Vetri's camera-work and V T Vijayan's editing manage to scrape through largely because there is not really much for them to do. Secondary characters like Urvasi, Ponnambalam et al barely make an impact.

Hari does have a knack for conveying sentiment and emotion in his stories, but it is so overlaid with unnecessary bloodshed, repetitive action and predictable plot twists, that after a point you lose interest. Venghai is an overdose of rural action.

More On Vengai Review!!!

Vengai story:
Vengai is typical movie of Hari’s stamp. It is just the tale of father and son affection and in between comes some action and love which forms Vengai.
Selvam (Dhanush) is the son of Veerapandi (Raj Kiran) who is an influential person in a village in Sivaganga district and does all good for the welfare of the village. Prakash Raj fondly called as Annachi becomes MLA for this region and Veerapandi takes an oath from Annachi to do only good things for the people in the village. However, Annachi brings out his evil image and does all illegal activities to make money and exercise his power. But Veerapandi, who gets angry with his activities, tries to stop them. Selvam who comes to know about his activities takes things in his hands but his father sends him to Trichy.
Selvam comes across Radhika (Tamannah) who is his childhood friend. Both of them within no time fall in love for each other. As Veerapandi is always standing as a problem for his activities Annachi decides to settle Veerapandi scores. From here the Tom and Jerry show starts between them. How Annachi takes revenge on Veerapandi? Will the love life of Selvam and Radhika turn successful? How will Dhanush settle the scores with Annachi? Checkout for the answers on the big screens…….
Dhanush once again wins the hearts of audience with his superb performance as an angry young man. His mannerisms, ease in performing tough fights and gracy dance movements are the show stealers. Overall, Dhanush lived up to the expectations in all aspects.
Speaking about Tamanna, she is a perfect fit for the role of Radhika. She oozes in glamour in traditional outfits too and looked ultra glamorous in songs with skimpy outfits.
Prakashraj was again usually at his best. It looks like words are not enough to praise Prakash Raj as he is the tailor-made for the role of a corrupt politician. He also brought out some laughter which reminds his character in Ghilli.
Raj Kiran played his part well. He brought out anger, agony, frustration and love in right proportions. Comedy by Ganja Karuppu has brought some laughs.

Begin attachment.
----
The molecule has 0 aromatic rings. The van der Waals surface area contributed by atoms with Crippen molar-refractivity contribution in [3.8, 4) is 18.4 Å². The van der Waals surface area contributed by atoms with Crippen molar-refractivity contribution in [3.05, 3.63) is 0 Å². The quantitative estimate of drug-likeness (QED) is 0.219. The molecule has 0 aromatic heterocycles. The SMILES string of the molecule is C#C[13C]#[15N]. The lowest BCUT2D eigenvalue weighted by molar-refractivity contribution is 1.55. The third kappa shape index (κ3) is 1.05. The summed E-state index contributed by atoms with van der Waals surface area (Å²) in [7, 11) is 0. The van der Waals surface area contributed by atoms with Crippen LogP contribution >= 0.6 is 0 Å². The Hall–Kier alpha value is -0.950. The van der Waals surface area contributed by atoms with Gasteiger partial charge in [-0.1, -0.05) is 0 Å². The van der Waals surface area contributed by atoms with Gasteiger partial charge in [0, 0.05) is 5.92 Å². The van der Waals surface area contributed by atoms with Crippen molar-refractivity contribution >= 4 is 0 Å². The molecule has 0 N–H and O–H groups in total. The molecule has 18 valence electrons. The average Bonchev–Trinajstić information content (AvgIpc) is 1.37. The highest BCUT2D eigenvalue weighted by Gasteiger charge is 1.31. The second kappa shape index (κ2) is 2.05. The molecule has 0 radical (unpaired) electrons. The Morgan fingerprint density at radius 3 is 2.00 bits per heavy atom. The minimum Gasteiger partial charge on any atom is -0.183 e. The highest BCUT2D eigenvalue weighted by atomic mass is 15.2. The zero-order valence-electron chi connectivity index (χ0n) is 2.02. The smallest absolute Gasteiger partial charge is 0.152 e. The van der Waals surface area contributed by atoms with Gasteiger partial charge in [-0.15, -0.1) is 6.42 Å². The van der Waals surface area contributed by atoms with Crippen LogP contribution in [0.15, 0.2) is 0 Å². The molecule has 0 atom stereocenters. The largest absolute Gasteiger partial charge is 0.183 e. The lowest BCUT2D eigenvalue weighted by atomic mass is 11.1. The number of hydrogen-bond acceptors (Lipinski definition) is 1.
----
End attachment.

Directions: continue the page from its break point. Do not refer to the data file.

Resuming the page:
Director Hari yet again proved that he is good at handling mass masala films. His most gripping screenplay and effective narration will impress the viewers. True winner is Hari for his jet speed screenplay.
Vetri’s cinematography is worth mentioning and especially the way he captured the village beauty, songs and action sequences is good. Vijayan’s editing was sharp and made the movie not to loose its grip. Production values are great. Music by Devisri Prasad is peppy and foot-tapping. All the songs were excellently picturised.
For all those who have the heart to enjoy the regular formula based, masala action films…Vengai serves you 100% satisfaction. First half was neatly brought out with the right force for second half by successfully creating a strong conflict between hero and villain. Again the action drama continues in second half. Action based formula movies always have their own stamina to break the BO.
The audiences feel satisfied as Hari has some good moments along with thrilling moments coming out as a surprise in the climax. Action, racy script, strong and gripping narration, power packed performance of Dhanush and Raj Kiran, Tamanna glamour and DSP’s music stand as plus points of the film. On the flip side, the film has a familiar theme in regular style of Hari. Given the good amount of publicity by the team and a word of mouth, Vengai has all the chances to make it big at BO, especially ‘B & C’ centres.
Vengai is a regular action formula film with sundry elements of entertainment sprinkled around. Worth a look-in if you are a fan of Dhanush or Tamanna.
Final Verdict: A power packed action masala entertainer…